From blockbusters ( Inception) to bombs ( The Switch) to surprise performers ( The Expendables), The Daily Beast’s Peter Lauria factors in budget, gross, buzz, and expectations to rank 10 winners, 10 losers and 5 surprises.
Not unlike the weather, the summer movie season got off to a scorching start with Iron Man 2’s opening-weekend take of $134 million way back in May. But while the weather only got hotter, the box office cooled considerably in the intervening three months, ending the 17-week stretch well short of the $5 billion peak it seemed destined to summit.
Hollywood studios will no doubt portray the summer of 2010 as another record year at the box office, and technically they are right—the $4.35 billion in total estimated revenue after accounting for this weekend’s haul will rank as the most ever for the three-month period, up roughly 2.4 percent from last year’s high-water mark, according to Hollywood.com. But the victory is a hollow one, built on the back of an average ticket price of $7.88, up 38 cents over 2009, and considerably more for 3-D movies.
“The movies released this summer felt like the equivalent of rentals,” says Paul Dergarabedian, president of Hollywood.com’s box-office division. “People weren’t going to pay to see them on the big screen.”
Or, to put it another way, though studios again played it safe by sticking to proven franchises, bankable stars, and lighter fare, filmgoers were fickle about where they spent their money. Only 13 movies topped $100 million in domestic box-office gross this summer, according to Hollywood.com, the lowest number of films to cross that threshold since 2006.
So erratic was the performance of this summer’s film slate that we felt compelled to compile a list of 25 films that won, lost, and surprised at the box office. Our subjective, unscientific methodology took into account such things as production budget, worldwide gross, studio buzz achieved, and performance relative to expectations. Using those metrics, some clear-cut winners emerged, like Warner Bros.’ Inception and Sony/Columbia’s The Karate Kid, which earned $657.5 million and $300.2 million worldwide on production budgets of $160 million and $40 million, respectively. Both also outperformed studio expectations and earned beaucoup positive buzz.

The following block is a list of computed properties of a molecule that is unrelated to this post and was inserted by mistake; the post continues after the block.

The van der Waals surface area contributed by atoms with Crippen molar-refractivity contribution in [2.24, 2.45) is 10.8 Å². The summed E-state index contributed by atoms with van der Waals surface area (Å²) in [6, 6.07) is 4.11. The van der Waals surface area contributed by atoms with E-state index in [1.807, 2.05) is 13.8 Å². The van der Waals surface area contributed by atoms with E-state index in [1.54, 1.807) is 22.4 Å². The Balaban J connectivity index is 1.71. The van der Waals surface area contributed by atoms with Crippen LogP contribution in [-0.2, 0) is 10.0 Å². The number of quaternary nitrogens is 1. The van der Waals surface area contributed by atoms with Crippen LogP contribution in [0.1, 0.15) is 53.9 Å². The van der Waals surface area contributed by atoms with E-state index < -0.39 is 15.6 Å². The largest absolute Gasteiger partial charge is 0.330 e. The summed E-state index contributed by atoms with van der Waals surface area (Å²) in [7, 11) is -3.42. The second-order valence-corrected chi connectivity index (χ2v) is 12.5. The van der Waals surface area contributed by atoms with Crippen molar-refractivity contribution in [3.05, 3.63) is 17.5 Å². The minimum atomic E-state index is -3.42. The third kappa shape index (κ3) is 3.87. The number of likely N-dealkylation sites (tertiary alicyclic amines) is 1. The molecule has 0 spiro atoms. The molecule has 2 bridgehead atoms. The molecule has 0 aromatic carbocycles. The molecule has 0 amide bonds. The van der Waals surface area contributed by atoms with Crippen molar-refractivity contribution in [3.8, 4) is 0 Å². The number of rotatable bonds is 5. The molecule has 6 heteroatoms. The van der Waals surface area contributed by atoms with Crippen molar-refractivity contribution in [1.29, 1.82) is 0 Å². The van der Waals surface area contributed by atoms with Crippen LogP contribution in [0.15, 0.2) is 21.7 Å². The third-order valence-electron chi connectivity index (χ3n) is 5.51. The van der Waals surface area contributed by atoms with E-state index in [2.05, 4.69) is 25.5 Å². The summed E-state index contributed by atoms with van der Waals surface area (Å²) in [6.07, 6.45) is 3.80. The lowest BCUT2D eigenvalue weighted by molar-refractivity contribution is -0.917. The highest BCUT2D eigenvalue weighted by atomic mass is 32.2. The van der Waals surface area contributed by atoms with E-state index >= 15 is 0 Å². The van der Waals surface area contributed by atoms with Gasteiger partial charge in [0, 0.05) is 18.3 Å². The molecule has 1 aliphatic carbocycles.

The key barometer of Hollywood’s health, attendance, reveals the movie industry to be rather sickly. Just over 552 million tickets were sold this summer, says Hollywood.com, which is not only a decline from last year, but also the lowest number of tickets sold since 1997.
Conversely, films such as Disney’s Prince of Persia: The Sands of Time and Universal’s Scott Pilgrim vs. The World, fall on the losing side of our equation. While being considered a loser may seem odd for Prince of Persia, a film that grossed $329.6 million worldwide on a production budget of $200 million, keep in mind that it was one of Disney’s two summer tent poles, and hopes inside the studio were that the film would rival other animated movies like Shrek Forever After and Despicable Me in terms of performance and become a new franchise.
And then there were movies like The Last Airbender or The Expendables that, when the summer tally is looked at in aggregate, both rank among the top 15 in domestic box-office gross, positions few would have predicted they would hold down at the start of the season.
With 40 percent of the year’s entire box-office gross generated over the summer, odds are good that 2010 will be another $10 billion-plus, record-setting year at the box office—which, at more than $7.5 billion in revenue so far, is already tracking 4 percent above last year’s pace. But Hollywood needs to be mindful of that attendance figure. After all, charging more money to fewer and fewer people isn’t a sustainable business model in this digital age.
(All data sourced from Hollywood.com or Boxofficemojo.com. Domestic gross figures are through Aug. 29, 2010. Foreign gross figures are through Aug. 30, 2010.)
Peter Lauria is senior correspondent covering business, media, and entertainment for The Daily Beast. He previously covered music, movies, television, cable, radio, and corporate media as a business reporter for The New York Post. His work has also appeared in Avenue, Blender, Black Men, and Media Magazine, and he's appeared on CNBC, Bloomberg, BBC Radio, and Reuters TV.